If it were not for the mistaken inclusion of our ancestor James Rutherford and his descendants into the family of Robert Rutherford of Essex County, VA, "Genealogical History of the Rutherford Family" would simply be listed here as a genealogical work on the Rutherfords of North America. No offense is meant toward the author, but it is our right to clear up the record of our own Rutherford family. We were not asked to have our ancestors included in these publications. I would encourage the serious researcher to obtain all three editions of "Genealogical History of the Rutherford Family" and sit down with each edition side by side and double check what is presented here. Then you'll be ready to understand the work of Kenneth Rutherford Davis.

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"Family Records and Events - compiled Principally from The Original Manuscripts in the Rutherfurd Collection" by Livingston Rutherfurd

A lesser known work on the family, was written by Livingston Rutherfurd - "Family Records and Events - compiled Principally from The Original Manuscripts in the Rutherfurd Collection". Only 150 of these books were ever printed, which is indeed unfortunate. Livingston Rutherfurd was a descendant of Major Walter Rutherfurd, son of Sir Lord John Rutherfurd of Edgerston and Lady Elizabeth Cairncross, heiress of Cairncross of Langlee. The book is essentially a collection of letters written to and from Scotland and within colonial America. Walter Rutherfurd's son was the man for whom Rutherford, New Jersey was named. Walter's wife was the Earl of Stirling's sister, Catherine Alexander. This family built a new Edgerston Manor in Bergen County, NJ in honor of the noble house of Rutherfurd where Walter was born. They knew the family genealogy very well and predating Cockburn-Hood had established a proven connection to the Earls of Mar, the Lords of Lindsays, the House of Stewart and the House of Bruce. The proof was "on the ground" so to speak, since a documented chain of peerages and property connected the Rutherfurds of Edgerston physically, legally and genealogically to the aforementioned families.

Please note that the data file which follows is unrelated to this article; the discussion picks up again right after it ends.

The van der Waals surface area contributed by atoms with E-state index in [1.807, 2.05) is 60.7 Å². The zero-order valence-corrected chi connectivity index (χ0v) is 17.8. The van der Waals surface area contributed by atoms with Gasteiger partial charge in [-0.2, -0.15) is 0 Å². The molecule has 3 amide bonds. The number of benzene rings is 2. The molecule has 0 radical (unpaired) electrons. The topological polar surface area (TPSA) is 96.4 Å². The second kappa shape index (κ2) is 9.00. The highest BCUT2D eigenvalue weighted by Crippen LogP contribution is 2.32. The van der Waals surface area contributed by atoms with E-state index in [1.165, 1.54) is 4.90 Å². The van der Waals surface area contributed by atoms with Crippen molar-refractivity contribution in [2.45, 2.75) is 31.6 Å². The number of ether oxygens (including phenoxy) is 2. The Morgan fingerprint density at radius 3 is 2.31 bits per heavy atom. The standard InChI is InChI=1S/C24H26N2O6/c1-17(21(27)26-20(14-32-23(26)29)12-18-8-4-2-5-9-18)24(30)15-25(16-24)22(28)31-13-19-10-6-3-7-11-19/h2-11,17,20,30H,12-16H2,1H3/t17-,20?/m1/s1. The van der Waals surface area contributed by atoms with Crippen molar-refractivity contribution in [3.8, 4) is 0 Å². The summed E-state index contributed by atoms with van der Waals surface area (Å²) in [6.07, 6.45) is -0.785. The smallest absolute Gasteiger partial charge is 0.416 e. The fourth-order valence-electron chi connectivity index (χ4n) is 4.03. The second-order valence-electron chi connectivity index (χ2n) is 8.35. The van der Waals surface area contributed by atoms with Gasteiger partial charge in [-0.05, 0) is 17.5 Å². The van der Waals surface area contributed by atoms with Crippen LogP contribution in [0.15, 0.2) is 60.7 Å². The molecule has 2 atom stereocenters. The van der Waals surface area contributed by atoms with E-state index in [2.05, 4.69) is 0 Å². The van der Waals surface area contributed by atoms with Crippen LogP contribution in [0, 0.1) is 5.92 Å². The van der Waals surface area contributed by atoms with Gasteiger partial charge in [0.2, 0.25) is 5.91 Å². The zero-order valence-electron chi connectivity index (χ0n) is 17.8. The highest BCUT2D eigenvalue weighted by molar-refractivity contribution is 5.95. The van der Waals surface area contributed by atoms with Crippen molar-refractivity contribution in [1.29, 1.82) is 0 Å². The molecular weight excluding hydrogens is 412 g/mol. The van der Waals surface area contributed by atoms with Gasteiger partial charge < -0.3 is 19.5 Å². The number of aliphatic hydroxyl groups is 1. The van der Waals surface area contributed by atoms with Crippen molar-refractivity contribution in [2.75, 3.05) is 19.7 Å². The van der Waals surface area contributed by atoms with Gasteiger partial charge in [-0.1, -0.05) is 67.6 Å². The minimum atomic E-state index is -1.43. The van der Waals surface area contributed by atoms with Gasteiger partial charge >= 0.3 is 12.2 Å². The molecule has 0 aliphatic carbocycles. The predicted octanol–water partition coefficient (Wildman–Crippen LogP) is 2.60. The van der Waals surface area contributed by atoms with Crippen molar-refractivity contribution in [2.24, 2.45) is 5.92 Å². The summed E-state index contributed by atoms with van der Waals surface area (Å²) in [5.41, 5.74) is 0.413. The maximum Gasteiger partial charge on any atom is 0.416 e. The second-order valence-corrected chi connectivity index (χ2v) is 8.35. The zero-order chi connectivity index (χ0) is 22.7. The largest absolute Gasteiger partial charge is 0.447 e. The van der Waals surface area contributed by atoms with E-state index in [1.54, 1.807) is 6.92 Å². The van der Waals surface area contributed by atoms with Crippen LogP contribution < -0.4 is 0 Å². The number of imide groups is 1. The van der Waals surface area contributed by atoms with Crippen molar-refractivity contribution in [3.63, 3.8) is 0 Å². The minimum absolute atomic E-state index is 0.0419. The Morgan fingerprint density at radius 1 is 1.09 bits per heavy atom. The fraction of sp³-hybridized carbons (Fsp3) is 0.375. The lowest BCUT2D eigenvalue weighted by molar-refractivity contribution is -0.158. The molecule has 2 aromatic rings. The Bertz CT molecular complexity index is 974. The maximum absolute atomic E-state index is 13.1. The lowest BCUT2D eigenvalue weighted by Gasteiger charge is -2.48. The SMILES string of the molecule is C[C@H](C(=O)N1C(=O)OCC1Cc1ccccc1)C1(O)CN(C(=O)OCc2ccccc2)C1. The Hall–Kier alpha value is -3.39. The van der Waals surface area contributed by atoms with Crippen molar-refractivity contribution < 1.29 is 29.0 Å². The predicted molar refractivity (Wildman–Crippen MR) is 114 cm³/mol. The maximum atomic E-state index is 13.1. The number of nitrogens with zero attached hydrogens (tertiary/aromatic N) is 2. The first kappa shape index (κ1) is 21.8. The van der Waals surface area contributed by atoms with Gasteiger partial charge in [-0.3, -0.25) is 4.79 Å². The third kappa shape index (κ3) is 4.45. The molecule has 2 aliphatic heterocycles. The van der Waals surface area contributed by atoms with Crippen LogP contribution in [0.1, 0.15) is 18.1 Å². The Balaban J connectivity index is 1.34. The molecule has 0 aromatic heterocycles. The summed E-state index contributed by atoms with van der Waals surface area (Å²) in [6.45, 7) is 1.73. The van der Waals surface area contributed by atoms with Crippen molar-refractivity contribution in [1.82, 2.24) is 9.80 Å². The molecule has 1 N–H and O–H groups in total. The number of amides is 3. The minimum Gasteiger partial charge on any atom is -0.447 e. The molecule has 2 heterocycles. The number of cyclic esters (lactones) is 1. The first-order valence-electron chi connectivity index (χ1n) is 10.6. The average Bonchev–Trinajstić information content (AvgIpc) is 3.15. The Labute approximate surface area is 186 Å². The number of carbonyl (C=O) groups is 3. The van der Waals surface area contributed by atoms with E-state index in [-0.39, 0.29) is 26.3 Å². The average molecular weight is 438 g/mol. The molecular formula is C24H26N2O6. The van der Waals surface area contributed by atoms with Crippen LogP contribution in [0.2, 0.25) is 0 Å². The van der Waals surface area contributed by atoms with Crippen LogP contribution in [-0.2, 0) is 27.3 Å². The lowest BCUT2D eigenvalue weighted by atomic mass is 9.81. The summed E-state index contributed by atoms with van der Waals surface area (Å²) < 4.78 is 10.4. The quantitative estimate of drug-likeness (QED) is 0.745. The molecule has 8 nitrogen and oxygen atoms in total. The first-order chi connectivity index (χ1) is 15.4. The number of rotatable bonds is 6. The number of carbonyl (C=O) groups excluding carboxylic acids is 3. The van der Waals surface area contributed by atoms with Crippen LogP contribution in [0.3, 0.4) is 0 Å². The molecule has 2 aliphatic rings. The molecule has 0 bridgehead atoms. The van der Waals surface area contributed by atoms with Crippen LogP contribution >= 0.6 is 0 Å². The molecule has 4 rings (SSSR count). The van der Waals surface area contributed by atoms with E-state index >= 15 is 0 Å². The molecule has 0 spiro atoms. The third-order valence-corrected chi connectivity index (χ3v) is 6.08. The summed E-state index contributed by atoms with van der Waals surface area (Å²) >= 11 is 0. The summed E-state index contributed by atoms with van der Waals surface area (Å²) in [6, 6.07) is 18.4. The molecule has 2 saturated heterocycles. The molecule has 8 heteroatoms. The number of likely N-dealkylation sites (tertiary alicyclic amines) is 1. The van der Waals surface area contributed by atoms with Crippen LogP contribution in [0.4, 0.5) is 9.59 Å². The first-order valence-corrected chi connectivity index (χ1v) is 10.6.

Even though it was written between the initial publication of "The Rutherfurds of that Ilk and their Cadets" by Thomas Cockburn-Hood in 1884 and later additions/corrections in 1899 and 1903, this book is remarkably untainted by Cockburn-Hood. As the title says, the genealogy was drawn from "The Original Manuscripts in the Rutherfurd Collection". It includes several family trees, coats of arms and a Rutherfurd family history. 

This genealogy differs to a great extent with all of the Rutherfurd/Rutherford genealogies written before the appearance of Kenneth Rutherford Davis and his "The Rutherfords in Britain: a history and guide". In my opinion, essential reading for the American Rutherfurd/Rutherford researcher.

== == == 

"Genealogical History of the Descendants of John Walker of Wigton, Scotland, 1600-1902" by Emma Siggins White

Emma Siggins White and her husband John Barber Walker spent decades compiling information on the Rutherford, Walker and White families. She was a descendant of John Walker who married Katherine Rutherford in Wigton [Wigtown] Scotland on January 7, 1702. Her husband, John White was a direct descendent of the Reverend John White of Dorchester, a member of the Massachusetts. Bay Company who, along with Rev. Samuel Rutherford, was a Westminster Divine.